Three-way partnership between Alstom, Tube Lines and LU is continuing to deliver improvements.

Back in 2009, the triumvirate of partnership of Alstom, Tube Lines and London Underground collected four industry awards for their joint success in improving services on the Northern Line. Once dubbed “the Misery Line” by Londoners, it’s now the Tube network’s best-performing line. And despite the challenge of running trains every two minutes on historic infrastructure, and carrying around 960,000 passengers every day, its performance is continuing to improve.

Passengers are enjoying a much improved service, but the imperative behind this ongoing improvement is about more than customer service. Usage of the line continues to grow and it’s increasingly important that the line operates as efficiently as it possibly can. Alstom, which built and maintains the Northern Line’s 106 six-car trains, Tube Lines, which maintains the track, and LU, the service operator, have come together and plotted how to make a much improved railway even better – and they have achieved it.

Not surprisingly, the partners are keen to talk about this success and they organised a tour this month of Alstom’s train care centre at Golders Green in north London, which has played a key role in this performance. Speaking at this event, Jon Lamonte, who took charge of Tube Lines in March, explained the need for close co-operation between all of the parties in order to meet the aspirational levels of service.

“When we talk about performance, it’s not just about fleet,” he said. “It’s about the track, it’s about signalling, it’s about the stations, it’s about the station staff, the drivers and everybody else, and if everybody pulls together, that’s the only time that you can reach these aspirational levels.

“So it is truly a joint performance and it’s a massive difference from where we were in the 2006 timescale when press reporting was so bad about us, and rightly so.”

Lamonte says that there is a strong focus on where delays have an impact on passengers. Lost Customer Hours (LCH) is the currency for which the three partners understand delays and the impact on the line.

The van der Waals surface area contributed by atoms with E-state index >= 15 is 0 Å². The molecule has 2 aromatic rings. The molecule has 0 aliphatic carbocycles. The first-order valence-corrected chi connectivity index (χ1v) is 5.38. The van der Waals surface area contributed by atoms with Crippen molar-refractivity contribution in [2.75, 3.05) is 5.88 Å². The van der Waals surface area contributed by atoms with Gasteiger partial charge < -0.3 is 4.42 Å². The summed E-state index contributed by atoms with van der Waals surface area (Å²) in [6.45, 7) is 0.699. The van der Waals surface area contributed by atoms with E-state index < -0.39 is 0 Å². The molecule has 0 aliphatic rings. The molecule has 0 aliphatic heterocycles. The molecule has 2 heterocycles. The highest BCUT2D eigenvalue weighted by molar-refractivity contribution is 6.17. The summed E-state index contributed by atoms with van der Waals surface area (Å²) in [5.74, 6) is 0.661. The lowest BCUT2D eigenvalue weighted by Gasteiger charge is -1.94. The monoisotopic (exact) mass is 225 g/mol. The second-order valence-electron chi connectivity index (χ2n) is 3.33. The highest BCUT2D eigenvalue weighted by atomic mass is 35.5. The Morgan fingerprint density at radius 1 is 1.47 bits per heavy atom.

The contract between Alstom and Tube Lines has been amended so that the performance of both companies is measured in terms of LCH. Previously, Alstom had been winning bonuses while Tube Lines was incurring penalties. Martin Higson, Alstom’s customer director TfL, said that the switch to LCH is an acknowledgement that there can be a varying impact of a failure of a train.

“You can actually have a lost customer hour performance which is quite poor, because you’re failing every time at five o’clock on a Friday, but train reliability in terms of ‘mean distance between failure’ can actually be quite good,” he said. “It’s a whole change of mindset in the way that we manage maintenance.”

For example, a failed northbound train at Charing Cross will result in LCH of 352 at 6am, but this rises to 3,001 if the train has failed at 5pm. The result, said Higson, is a change in culture from “find and fix” to “predict and prevent”.

This has in turn resulted in a greatly increased mean distance between failures. In mid-2007, the 10-year-old Northern Line fleet was managing 7,000 kilometres between failures (measured as something that halts the train for more than two minutes). By the end of 2009, the year that the Northern Line partners were being lauded at rail industry award ceremonies, that had doubled. But the improvement has continued, reaching around 28,000 in the latest distance – a quadrupling of the distance between failures in four years.
The switch to “predict and prevent” has had a big impact on door-related failures, for example. There are four million door opening activities (opening or shutting) on the Northern Line every week. There used to be 30-40 door failures a week, but during the last two four-week periods, there has been just one. That’s one failure in 32 million.

Partnership working has been central to such achievements. Some Tube Lines staff are now located at Golders Green, where they work alongside their colleagues at Alstom. And data is shared freely between the two and, importantly, it is trusted.

An example of this is Alstom’s TRVA (Train Remote View Application) software. It enables the train maintenance team to identify problems when trains are out in service – the system is a relation of the Traintracer system used by Alstom to monitor Virgin West Coast’s Pendolino fleet. Faults which might cause a train to fail can be identified by Alstom and the information is then passed to LU’s train control staff. Even if the train is running smoothly, it might fail in an hour’s time – and why take the chance when a replacement is ready to enter service?

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